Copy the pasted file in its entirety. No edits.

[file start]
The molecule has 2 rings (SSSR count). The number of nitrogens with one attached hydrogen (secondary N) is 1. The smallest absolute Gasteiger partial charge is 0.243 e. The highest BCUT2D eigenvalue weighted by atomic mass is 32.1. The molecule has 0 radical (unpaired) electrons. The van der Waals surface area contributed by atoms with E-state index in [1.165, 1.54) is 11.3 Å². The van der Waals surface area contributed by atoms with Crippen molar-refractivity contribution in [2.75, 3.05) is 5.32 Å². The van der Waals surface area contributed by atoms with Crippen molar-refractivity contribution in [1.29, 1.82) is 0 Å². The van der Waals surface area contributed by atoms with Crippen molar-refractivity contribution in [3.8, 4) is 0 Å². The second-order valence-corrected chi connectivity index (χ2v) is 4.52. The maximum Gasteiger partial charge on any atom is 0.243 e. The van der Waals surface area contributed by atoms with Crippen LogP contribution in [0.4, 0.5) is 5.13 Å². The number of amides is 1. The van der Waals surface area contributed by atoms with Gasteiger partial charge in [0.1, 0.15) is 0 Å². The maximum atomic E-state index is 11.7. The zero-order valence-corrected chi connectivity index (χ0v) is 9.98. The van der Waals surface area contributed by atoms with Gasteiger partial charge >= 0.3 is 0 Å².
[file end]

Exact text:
The molecule has 2 rings (SSSR count). The number of nitrogens with one attached hydrogen (secondary N) is 1. The smallest absolute Gasteiger partial charge is 0.243 e. The highest BCUT2D eigenvalue weighted by atomic mass is 32.1. The molecule has 0 radical (unpaired) electrons. The van der Waals surface area contributed by atoms with E-state index in [1.165, 1.54) is 11.3 Å². The van der Waals surface area contributed by atoms with Crippen molar-refractivity contribution in [2.75, 3.05) is 5.32 Å². The van der Waals surface area contributed by atoms with Crippen molar-refractivity contribution in [1.29, 1.82) is 0 Å². The van der Waals surface area contributed by atoms with Crippen molar-refractivity contribution in [3.8, 4) is 0 Å². The second-order valence-corrected chi connectivity index (χ2v) is 4.52. The maximum Gasteiger partial charge on any atom is 0.243 e. The van der Waals surface area contributed by atoms with Crippen LogP contribution in [0.4, 0.5) is 5.13 Å². The number of amides is 1. The van der Waals surface area contributed by atoms with Gasteiger partial charge in [0.1, 0.15) is 0 Å². The maximum atomic E-state index is 11.7. The zero-order valence-corrected chi connectivity index (χ0v) is 9.98. The van der Waals surface area contributed by atoms with Gasteiger partial charge >= 0.3 is 0 Å².